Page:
SLC29A1 (ENT1) polymorphisms and outcome of complete remission in acute myeloid leukemia

Jeong Hyun Kim, Chansu Lee, Hyun Sub Cheong, Youngil Koh, Kwang Sung Ahn, Hyung Lae Kim, Hyoung Doo Shin, Sung Soo Yoon

Research output: Contribution to journalArticlepeer-review

13 Scopus citations


Purpose: The solute carrier family 29 (equilibrative nucleoside transporter), member 1 (SLC29A1) is known to be involved in the transportation and resistance of the nucleoside analog cytosine arabinoside (AraC), one of the most effective drugs in the treatment of acute myeloid leukemia (AML). Methods: In vitro functional analysis in AML cells and genetic association study were performed. Results: Our functional analysis of SLC29A1 on anticancer effects of AraC showed that cytotoxic effects of AraC in AML cell lines were decreased by the reduction of SLC29A1 expression (P < 0.05). To investigate whether SLC29A1 polymorphisms could affect the achievement of complete remission (CR) in AML, we genotyped a total of six common single nucleotide polymorphisms on SLC29A1 in 103 AML patients, including 17 successes and 86 failures in CR. As a result, rs3734703 in 3’-untranslated region was significantly associated with CR even after correction for multiple testing (Fisher’s exact test, P = 0.008; Pcorr = 0.04). A haplotype, ht3 (A–G–G–T–C–A; frequency = 0.294 in success group; frequency = 0.120 in failure group), also revealed a significant association with CR (P = 0.01; simulated Psim = 0.02). Conclusions: Although further replication in larger subjects and further functional evaluations are required, our results suggest the contribution of SLC29A1 to cytotoxic effects of AraC. In addition, genetic variations of SLC29A1 could be a potential marker for the achievement of CR of cancers of white blood cells including AML.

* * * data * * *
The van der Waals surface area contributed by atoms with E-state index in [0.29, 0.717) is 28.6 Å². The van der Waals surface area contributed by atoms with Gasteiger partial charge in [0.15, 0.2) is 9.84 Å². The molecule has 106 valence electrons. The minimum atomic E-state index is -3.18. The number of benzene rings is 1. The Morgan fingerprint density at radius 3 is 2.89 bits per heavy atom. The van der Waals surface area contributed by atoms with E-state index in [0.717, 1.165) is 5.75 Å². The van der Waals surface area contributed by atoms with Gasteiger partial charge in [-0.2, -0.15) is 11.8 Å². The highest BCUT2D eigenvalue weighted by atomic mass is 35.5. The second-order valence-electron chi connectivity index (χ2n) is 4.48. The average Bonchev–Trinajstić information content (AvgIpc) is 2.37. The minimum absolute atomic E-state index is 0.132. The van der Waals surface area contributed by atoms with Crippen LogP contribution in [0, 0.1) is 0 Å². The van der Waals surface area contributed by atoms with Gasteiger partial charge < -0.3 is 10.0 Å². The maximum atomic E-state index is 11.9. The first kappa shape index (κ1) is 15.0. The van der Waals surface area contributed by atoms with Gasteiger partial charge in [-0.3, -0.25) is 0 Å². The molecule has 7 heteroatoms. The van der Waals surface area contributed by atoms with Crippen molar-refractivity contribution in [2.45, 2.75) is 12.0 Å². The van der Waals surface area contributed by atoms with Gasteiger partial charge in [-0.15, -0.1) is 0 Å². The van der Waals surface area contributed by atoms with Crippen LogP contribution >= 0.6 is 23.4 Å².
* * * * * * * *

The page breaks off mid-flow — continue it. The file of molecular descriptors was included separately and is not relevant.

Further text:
Original languageEnglish
Pages (from-to)533-540
Number of pages8
JournalCancer Chemotherapy and Pharmacology
Issue number3
StatePublished - 1 Sep 2016

Bibliographical note

Funding Information:
This study was supported by Grant 03-2010-0080 from the SNUH Research Fund; the grant of the Korea Health Technology R&D Project through the Korea Health Industry Development Institute (KHIDI), funded by the Ministry of Health and Welfare, Republic of Korea (Grant number: HI14C2399); the Basic Science Research Program through the National Research Foundation of Korea funded by the Ministry of Education, Science and Technology (2011-0008846).

Publisher Copyright:
© 2016, Springer-Verlag Berlin Heidelberg.


  • Acute myeloid leukemia (AML)
  • AraC
  • Remission
  • SLC29A1
  • Single nucleotide polymorphism


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